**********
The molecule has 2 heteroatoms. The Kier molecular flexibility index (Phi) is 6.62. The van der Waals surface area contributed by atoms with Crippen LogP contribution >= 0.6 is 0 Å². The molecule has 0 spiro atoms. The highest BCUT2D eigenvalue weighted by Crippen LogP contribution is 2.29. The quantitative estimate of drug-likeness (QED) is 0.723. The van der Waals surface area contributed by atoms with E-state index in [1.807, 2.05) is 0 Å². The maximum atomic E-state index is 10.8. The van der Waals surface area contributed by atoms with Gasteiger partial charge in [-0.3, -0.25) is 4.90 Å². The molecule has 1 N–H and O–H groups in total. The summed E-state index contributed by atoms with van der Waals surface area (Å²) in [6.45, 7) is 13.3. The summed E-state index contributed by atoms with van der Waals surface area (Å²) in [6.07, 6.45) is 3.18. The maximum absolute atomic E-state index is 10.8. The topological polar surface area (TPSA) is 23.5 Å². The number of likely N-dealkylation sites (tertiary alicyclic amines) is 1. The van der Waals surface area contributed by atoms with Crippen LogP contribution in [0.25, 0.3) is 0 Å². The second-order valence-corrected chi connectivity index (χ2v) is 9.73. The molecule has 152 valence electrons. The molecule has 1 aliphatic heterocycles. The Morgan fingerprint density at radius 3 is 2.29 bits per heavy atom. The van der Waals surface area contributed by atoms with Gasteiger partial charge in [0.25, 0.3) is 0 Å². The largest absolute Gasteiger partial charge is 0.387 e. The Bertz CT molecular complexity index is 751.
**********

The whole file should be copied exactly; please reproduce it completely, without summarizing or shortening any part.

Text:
The molecule has 2 heteroatoms. The Kier molecular flexibility index (Phi) is 6.62. The van der Waals surface area contributed by atoms with Crippen LogP contribution >= 0.6 is 0 Å². The molecule has 0 spiro atoms. The highest BCUT2D eigenvalue weighted by Crippen LogP contribution is 2.29. The quantitative estimate of drug-likeness (QED) is 0.723. The van der Waals surface area contributed by atoms with E-state index in [1.807, 2.05) is 0 Å². The maximum atomic E-state index is 10.8. The van der Waals surface area contributed by atoms with Gasteiger partial charge in [-0.3, -0.25) is 4.90 Å². The molecule has 1 N–H and O–H groups in total. The summed E-state index contributed by atoms with van der Waals surface area (Å²) in [6.45, 7) is 13.3. The summed E-state index contributed by atoms with van der Waals surface area (Å²) in [6.07, 6.45) is 3.18. The maximum absolute atomic E-state index is 10.8. The topological polar surface area (TPSA) is 23.5 Å². The number of likely N-dealkylation sites (tertiary alicyclic amines) is 1. The van der Waals surface area contributed by atoms with Crippen LogP contribution in [0.25, 0.3) is 0 Å². The second-order valence-corrected chi connectivity index (χ2v) is 9.73. The molecule has 152 valence electrons. The molecule has 1 aliphatic heterocycles. The Morgan fingerprint density at radius 3 is 2.29 bits per heavy atom. The van der Waals surface area contributed by atoms with Gasteiger partial charge in [0.25, 0.3) is 0 Å². The largest absolute Gasteiger partial charge is 0.387 e. The Bertz CT molecular complexity index is 751.